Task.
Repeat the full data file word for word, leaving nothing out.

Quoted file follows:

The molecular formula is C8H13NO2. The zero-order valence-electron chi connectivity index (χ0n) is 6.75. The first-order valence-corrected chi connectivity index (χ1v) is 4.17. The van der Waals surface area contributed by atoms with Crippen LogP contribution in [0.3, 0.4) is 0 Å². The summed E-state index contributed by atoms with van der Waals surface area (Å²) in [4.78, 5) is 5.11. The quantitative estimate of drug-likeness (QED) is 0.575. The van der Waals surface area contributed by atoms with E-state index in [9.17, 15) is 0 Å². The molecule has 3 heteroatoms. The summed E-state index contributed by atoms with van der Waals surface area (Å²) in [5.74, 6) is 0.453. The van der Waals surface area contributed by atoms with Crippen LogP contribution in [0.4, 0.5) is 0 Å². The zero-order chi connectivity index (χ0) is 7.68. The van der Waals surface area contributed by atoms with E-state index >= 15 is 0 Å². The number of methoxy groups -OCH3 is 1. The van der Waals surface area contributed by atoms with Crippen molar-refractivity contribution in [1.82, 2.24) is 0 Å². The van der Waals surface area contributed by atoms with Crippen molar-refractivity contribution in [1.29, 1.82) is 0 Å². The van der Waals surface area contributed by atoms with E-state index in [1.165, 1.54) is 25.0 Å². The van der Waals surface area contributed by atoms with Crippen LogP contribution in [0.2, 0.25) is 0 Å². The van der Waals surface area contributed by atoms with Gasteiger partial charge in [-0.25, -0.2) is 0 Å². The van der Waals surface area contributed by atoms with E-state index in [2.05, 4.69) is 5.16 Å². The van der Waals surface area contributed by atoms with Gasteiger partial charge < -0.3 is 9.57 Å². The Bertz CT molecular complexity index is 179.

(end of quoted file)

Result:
The molecular formula is C8H13NO2. The zero-order valence-electron chi connectivity index (χ0n) is 6.75. The first-order valence-corrected chi connectivity index (χ1v) is 4.17. The van der Waals surface area contributed by atoms with Crippen LogP contribution in [0.3, 0.4) is 0 Å². The summed E-state index contributed by atoms with van der Waals surface area (Å²) in [4.78, 5) is 5.11. The quantitative estimate of drug-likeness (QED) is 0.575. The van der Waals surface area contributed by atoms with E-state index in [9.17, 15) is 0 Å². The molecule has 3 heteroatoms. The summed E-state index contributed by atoms with van der Waals surface area (Å²) in [5.74, 6) is 0.453. The van der Waals surface area contributed by atoms with Crippen LogP contribution in [0.4, 0.5) is 0 Å². The zero-order chi connectivity index (χ0) is 7.68. The van der Waals surface area contributed by atoms with E-state index >= 15 is 0 Å². The number of methoxy groups -OCH3 is 1. The van der Waals surface area contributed by atoms with Crippen molar-refractivity contribution in [1.82, 2.24) is 0 Å². The van der Waals surface area contributed by atoms with Crippen molar-refractivity contribution in [1.29, 1.82) is 0 Å². The van der Waals surface area contributed by atoms with E-state index in [1.165, 1.54) is 25.0 Å². The van der Waals surface area contributed by atoms with Crippen LogP contribution in [0.2, 0.25) is 0 Å². The van der Waals surface area contributed by atoms with Gasteiger partial charge in [-0.25, -0.2) is 0 Å². The van der Waals surface area contributed by atoms with E-state index in [2.05, 4.69) is 5.16 Å². The van der Waals surface area contributed by atoms with Gasteiger partial charge < -0.3 is 9.57 Å². The Bertz CT molecular complexity index is 179.